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Neuroblastoma is a kind of cancer that usually happens to children and infants. This kind of cancer mostly affects the Autonomic nervous system. The cancer creates tumors, but the cells (pieces) of the tumors do not fully finish growing. There are about 650 cases per year in the United States.[1] About half of these cases occur in children younger than two years old.[2] The tumors can grow from any neural crest element of the sympathetic nervous system. Most of the time, it comes from one of the adrenal glands. It can also start growing in nerve tissues in the neck, chest, abdomen, or pelvis.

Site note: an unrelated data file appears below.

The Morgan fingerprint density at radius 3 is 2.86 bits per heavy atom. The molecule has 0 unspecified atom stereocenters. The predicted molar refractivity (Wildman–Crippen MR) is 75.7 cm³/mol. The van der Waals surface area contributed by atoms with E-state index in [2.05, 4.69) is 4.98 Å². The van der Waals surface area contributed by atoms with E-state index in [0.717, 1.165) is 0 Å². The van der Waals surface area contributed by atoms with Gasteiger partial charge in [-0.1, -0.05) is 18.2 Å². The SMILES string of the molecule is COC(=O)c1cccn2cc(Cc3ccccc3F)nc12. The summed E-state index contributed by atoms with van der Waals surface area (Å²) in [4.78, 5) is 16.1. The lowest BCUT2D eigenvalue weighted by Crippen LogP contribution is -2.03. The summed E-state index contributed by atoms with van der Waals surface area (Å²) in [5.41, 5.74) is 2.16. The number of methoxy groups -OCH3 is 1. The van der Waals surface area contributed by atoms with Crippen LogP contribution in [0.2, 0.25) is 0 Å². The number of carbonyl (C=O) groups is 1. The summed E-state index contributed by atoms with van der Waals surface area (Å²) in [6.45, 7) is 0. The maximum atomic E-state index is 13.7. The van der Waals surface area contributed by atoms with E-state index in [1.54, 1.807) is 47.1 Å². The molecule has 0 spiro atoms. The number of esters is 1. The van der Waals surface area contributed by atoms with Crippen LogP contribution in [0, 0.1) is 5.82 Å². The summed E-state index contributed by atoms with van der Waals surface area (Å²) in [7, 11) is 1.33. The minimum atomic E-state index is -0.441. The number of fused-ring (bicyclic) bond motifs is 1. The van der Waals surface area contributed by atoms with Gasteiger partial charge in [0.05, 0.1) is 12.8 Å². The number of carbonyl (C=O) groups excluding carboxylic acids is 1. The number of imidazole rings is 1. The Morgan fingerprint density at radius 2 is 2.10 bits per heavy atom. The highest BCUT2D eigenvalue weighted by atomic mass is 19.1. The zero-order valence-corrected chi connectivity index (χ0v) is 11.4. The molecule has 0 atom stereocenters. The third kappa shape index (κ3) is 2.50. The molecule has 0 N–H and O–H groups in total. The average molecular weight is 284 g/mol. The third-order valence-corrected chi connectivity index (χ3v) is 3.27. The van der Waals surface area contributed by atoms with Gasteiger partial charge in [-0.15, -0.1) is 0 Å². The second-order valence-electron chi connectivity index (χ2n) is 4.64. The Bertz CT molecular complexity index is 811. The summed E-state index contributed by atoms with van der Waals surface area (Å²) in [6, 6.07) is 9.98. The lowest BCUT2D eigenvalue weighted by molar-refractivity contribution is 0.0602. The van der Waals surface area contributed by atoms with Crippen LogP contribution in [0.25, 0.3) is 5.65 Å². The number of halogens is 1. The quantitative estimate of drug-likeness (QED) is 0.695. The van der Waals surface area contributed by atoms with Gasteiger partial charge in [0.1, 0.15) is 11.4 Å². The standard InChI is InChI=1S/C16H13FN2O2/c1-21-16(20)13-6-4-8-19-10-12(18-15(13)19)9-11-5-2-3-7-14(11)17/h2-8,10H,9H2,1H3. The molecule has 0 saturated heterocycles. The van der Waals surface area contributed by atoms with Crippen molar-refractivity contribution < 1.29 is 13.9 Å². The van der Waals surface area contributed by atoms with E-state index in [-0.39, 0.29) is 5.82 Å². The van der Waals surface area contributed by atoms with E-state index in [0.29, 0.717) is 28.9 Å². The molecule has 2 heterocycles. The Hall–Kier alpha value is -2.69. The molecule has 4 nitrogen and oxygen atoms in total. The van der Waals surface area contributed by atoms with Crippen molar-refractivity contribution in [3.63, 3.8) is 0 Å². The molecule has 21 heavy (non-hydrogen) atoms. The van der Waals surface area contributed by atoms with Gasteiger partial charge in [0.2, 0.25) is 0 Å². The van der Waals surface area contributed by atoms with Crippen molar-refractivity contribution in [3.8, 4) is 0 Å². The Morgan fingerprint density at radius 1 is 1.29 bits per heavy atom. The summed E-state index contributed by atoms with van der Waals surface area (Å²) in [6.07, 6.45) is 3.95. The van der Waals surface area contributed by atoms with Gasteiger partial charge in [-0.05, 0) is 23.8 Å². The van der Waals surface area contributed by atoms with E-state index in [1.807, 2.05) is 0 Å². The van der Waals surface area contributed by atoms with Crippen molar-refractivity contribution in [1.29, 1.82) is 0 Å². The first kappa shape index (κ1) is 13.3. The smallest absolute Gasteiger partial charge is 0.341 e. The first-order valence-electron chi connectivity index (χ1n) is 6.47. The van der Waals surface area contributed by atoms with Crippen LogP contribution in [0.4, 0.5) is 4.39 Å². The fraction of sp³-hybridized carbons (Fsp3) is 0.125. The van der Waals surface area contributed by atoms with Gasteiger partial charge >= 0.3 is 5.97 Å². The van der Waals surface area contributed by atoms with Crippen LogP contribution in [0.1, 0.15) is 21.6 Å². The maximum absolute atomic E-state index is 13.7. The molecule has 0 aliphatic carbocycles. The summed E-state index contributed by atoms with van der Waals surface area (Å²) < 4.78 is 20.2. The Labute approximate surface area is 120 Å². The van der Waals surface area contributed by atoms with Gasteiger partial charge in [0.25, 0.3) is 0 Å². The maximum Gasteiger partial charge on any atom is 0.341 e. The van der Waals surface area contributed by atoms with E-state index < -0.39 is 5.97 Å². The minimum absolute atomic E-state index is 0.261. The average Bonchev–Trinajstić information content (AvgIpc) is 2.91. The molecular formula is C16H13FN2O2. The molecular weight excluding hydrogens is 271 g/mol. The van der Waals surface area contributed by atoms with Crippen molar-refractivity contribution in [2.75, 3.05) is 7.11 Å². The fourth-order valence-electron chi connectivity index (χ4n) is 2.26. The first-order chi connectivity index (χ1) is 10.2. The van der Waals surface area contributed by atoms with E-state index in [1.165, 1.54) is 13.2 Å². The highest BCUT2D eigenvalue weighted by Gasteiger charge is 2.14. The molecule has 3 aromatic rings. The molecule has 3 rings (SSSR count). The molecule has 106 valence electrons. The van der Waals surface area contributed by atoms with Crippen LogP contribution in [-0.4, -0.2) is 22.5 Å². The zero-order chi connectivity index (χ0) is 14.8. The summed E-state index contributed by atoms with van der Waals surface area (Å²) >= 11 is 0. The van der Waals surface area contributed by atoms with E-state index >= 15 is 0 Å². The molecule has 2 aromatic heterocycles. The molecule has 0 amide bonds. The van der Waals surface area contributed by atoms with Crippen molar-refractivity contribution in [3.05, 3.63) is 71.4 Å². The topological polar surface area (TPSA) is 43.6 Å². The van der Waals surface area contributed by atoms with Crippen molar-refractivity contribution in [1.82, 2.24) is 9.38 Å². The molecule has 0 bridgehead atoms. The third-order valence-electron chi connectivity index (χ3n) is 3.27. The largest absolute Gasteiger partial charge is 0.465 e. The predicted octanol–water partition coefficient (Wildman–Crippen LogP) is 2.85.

Neuroblastoma is one of the few malignant types of cancer that sometimes goes away on its own, for no obvious reason.[3] The illness can have many different forms. There are three risk categories (types): low, intermediate (medium), and high risk. Low-risk disease is most common in infants, who usually get better, though they may need to have surgery. High-risk disease is very difficult for doctors to make better.[4]

Esthesioneuroblastoma, which is also called "olfactory neuroblastoma", comes from the olfactory epithelium and doctors are still not sure what type of cancer it is. It is not a cancer of the sympathetic nervous system, and is not the same thing as neuroblastoma.[5][6]


  1. Janet Sassi, "Cellular Communication: Unraveling the Secrets of Histone Proteins", Fordham University, February 16, 2007
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